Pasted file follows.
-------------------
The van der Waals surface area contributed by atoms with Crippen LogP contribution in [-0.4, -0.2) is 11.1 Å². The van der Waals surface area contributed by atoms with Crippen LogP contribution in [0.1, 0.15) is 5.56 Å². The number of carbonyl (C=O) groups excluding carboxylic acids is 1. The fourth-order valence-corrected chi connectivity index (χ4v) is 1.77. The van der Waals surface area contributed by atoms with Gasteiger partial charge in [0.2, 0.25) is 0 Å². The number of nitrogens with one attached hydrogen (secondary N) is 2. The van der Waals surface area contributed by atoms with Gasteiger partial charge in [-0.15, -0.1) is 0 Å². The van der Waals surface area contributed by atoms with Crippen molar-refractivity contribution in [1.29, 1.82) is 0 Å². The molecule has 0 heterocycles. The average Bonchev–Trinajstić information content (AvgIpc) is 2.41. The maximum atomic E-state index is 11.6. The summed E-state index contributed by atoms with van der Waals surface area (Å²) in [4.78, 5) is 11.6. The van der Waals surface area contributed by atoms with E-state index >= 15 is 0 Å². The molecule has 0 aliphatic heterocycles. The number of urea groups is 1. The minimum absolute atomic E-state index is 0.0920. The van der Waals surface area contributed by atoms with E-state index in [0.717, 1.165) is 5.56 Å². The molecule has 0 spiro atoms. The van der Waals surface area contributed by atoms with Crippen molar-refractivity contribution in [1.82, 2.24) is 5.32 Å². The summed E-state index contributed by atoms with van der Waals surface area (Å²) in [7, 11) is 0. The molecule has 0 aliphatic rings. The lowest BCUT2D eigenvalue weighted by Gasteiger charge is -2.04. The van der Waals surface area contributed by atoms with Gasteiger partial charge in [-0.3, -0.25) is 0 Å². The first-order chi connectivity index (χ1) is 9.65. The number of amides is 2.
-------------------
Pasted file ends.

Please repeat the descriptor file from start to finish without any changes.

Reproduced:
The van der Waals surface area contributed by atoms with Crippen LogP contribution in [-0.4, -0.2) is 11.1 Å². The van der Waals surface area contributed by atoms with Crippen LogP contribution in [0.1, 0.15) is 5.56 Å². The number of carbonyl (C=O) groups excluding carboxylic acids is 1. The fourth-order valence-corrected chi connectivity index (χ4v) is 1.77. The van der Waals surface area contributed by atoms with Gasteiger partial charge in [0.2, 0.25) is 0 Å². The number of nitrogens with one attached hydrogen (secondary N) is 2. The van der Waals surface area contributed by atoms with Gasteiger partial charge in [-0.15, -0.1) is 0 Å². The van der Waals surface area contributed by atoms with Crippen molar-refractivity contribution in [1.29, 1.82) is 0 Å². The molecule has 0 heterocycles. The average Bonchev–Trinajstić information content (AvgIpc) is 2.41. The maximum atomic E-state index is 11.6. The summed E-state index contributed by atoms with van der Waals surface area (Å²) in [4.78, 5) is 11.6. The van der Waals surface area contributed by atoms with E-state index >= 15 is 0 Å². The molecule has 0 aliphatic heterocycles. The number of urea groups is 1. The minimum absolute atomic E-state index is 0.0920. The van der Waals surface area contributed by atoms with E-state index in [0.717, 1.165) is 5.56 Å². The molecule has 0 spiro atoms. The van der Waals surface area contributed by atoms with Crippen molar-refractivity contribution in [1.82, 2.24) is 5.32 Å². The summed E-state index contributed by atoms with van der Waals surface area (Å²) in [7, 11) is 0. The molecule has 0 aliphatic rings. The lowest BCUT2D eigenvalue weighted by Gasteiger charge is -2.04. The van der Waals surface area contributed by atoms with Gasteiger partial charge in [-0.3, -0.25) is 0 Å². The first-order chi connectivity index (χ1) is 9.65. The number of amides is 2.